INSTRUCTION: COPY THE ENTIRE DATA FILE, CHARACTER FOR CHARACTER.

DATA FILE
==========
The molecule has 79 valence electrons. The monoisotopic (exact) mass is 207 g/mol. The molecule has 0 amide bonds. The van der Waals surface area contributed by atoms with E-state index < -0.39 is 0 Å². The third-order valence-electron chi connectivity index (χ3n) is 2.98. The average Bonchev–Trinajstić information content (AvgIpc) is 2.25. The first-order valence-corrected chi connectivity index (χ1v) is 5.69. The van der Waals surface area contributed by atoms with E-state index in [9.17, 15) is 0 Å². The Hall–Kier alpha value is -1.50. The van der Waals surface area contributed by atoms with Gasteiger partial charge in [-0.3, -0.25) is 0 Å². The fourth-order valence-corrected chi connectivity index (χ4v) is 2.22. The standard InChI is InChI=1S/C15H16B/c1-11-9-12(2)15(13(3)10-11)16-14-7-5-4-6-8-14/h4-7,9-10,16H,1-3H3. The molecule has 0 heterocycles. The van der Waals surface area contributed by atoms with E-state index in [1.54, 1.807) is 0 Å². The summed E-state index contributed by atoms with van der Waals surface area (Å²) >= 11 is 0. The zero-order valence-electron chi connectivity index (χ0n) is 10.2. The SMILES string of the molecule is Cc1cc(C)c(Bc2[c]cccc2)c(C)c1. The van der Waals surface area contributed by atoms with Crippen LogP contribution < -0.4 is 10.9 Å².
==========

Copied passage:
The molecule has 79 valence electrons. The monoisotopic (exact) mass is 207 g/mol. The molecule has 0 amide bonds. The van der Waals surface area contributed by atoms with E-state index < -0.39 is 0 Å². The third-order valence-electron chi connectivity index (χ3n) is 2.98. The average Bonchev–Trinajstić information content (AvgIpc) is 2.25. The first-order valence-corrected chi connectivity index (χ1v) is 5.69. The van der Waals surface area contributed by atoms with E-state index in [9.17, 15) is 0 Å². The Hall–Kier alpha value is -1.50. The van der Waals surface area contributed by atoms with Gasteiger partial charge in [-0.3, -0.25) is 0 Å². The fourth-order valence-corrected chi connectivity index (χ4v) is 2.22. The standard InChI is InChI=1S/C15H16B/c1-11-9-12(2)15(13(3)10-11)16-14-7-5-4-6-8-14/h4-7,9-10,16H,1-3H3. The molecule has 0 heterocycles. The van der Waals surface area contributed by atoms with E-state index in [1.54, 1.807) is 0 Å². The summed E-state index contributed by atoms with van der Waals surface area (Å²) >= 11 is 0. The zero-order valence-electron chi connectivity index (χ0n) is 10.2. The SMILES string of the molecule is Cc1cc(C)c(Bc2[c]cccc2)c(C)c1. The van der Waals surface area contributed by atoms with Crippen LogP contribution < -0.4 is 10.9 Å².